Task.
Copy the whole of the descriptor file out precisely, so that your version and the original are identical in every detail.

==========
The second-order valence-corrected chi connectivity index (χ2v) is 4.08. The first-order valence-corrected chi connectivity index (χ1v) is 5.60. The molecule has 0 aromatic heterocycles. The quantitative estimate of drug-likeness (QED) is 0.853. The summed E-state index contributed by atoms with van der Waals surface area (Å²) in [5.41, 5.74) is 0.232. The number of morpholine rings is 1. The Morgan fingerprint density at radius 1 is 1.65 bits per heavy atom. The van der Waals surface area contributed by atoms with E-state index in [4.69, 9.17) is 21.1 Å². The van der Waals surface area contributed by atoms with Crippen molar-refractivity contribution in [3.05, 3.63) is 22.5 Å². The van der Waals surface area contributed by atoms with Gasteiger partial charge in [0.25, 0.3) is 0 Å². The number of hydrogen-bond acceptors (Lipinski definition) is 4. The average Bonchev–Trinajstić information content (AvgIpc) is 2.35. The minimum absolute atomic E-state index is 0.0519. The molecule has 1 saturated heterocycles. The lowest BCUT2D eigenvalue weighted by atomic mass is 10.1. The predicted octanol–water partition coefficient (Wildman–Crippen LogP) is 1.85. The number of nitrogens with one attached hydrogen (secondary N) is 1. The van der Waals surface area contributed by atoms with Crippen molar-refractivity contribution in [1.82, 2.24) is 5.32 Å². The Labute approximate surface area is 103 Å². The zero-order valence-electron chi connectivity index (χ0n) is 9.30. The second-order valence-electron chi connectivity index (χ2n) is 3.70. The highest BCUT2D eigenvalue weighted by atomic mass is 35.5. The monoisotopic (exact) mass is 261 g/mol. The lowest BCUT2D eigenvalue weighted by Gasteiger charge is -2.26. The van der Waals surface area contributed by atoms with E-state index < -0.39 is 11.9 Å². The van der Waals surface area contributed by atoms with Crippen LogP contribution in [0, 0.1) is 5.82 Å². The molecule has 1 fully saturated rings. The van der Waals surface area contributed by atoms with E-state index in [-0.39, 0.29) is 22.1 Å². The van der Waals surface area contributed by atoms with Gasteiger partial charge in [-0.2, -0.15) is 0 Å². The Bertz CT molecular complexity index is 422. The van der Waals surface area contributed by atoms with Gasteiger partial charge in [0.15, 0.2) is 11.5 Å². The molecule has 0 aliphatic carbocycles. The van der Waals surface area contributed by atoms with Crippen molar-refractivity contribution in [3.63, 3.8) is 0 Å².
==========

The second-order valence-corrected chi connectivity index (χ2v) is 4.08. The first-order valence-corrected chi connectivity index (χ1v) is 5.60. The molecule has 0 aromatic heterocycles. The quantitative estimate of drug-likeness (QED) is 0.853. The summed E-state index contributed by atoms with van der Waals surface area (Å²) in [5.41, 5.74) is 0.232. The number of morpholine rings is 1. The Morgan fingerprint density at radius 1 is 1.65 bits per heavy atom. The van der Waals surface area contributed by atoms with E-state index in [4.69, 9.17) is 21.1 Å². The van der Waals surface area contributed by atoms with Crippen molar-refractivity contribution in [3.05, 3.63) is 22.5 Å². The van der Waals surface area contributed by atoms with Gasteiger partial charge in [0.25, 0.3) is 0 Å². The number of hydrogen-bond acceptors (Lipinski definition) is 4. The average Bonchev–Trinajstić information content (AvgIpc) is 2.35. The minimum absolute atomic E-state index is 0.0519. The molecule has 1 saturated heterocycles. The lowest BCUT2D eigenvalue weighted by atomic mass is 10.1. The predicted octanol–water partition coefficient (Wildman–Crippen LogP) is 1.85. The number of nitrogens with one attached hydrogen (secondary N) is 1. The van der Waals surface area contributed by atoms with Crippen molar-refractivity contribution in [1.82, 2.24) is 5.32 Å². The Labute approximate surface area is 103 Å². The zero-order valence-electron chi connectivity index (χ0n) is 9.30. The second-order valence-electron chi connectivity index (χ2n) is 3.70. The highest BCUT2D eigenvalue weighted by atomic mass is 35.5. The monoisotopic (exact) mass is 261 g/mol. The lowest BCUT2D eigenvalue weighted by Gasteiger charge is -2.26. The van der Waals surface area contributed by atoms with E-state index < -0.39 is 11.9 Å². The van der Waals surface area contributed by atoms with Crippen LogP contribution in [0, 0.1) is 5.82 Å². The molecule has 1 fully saturated rings. The van der Waals surface area contributed by atoms with E-state index in [-0.39, 0.29) is 22.1 Å². The van der Waals surface area contributed by atoms with Gasteiger partial charge in [-0.2, -0.15) is 0 Å². The Bertz CT molecular complexity index is 422. The van der Waals surface area contributed by atoms with Gasteiger partial charge in [0.15, 0.2) is 11.5 Å². The molecule has 0 aliphatic carbocycles. The van der Waals surface area contributed by atoms with Crippen molar-refractivity contribution in [3.63, 3.8) is 0 Å².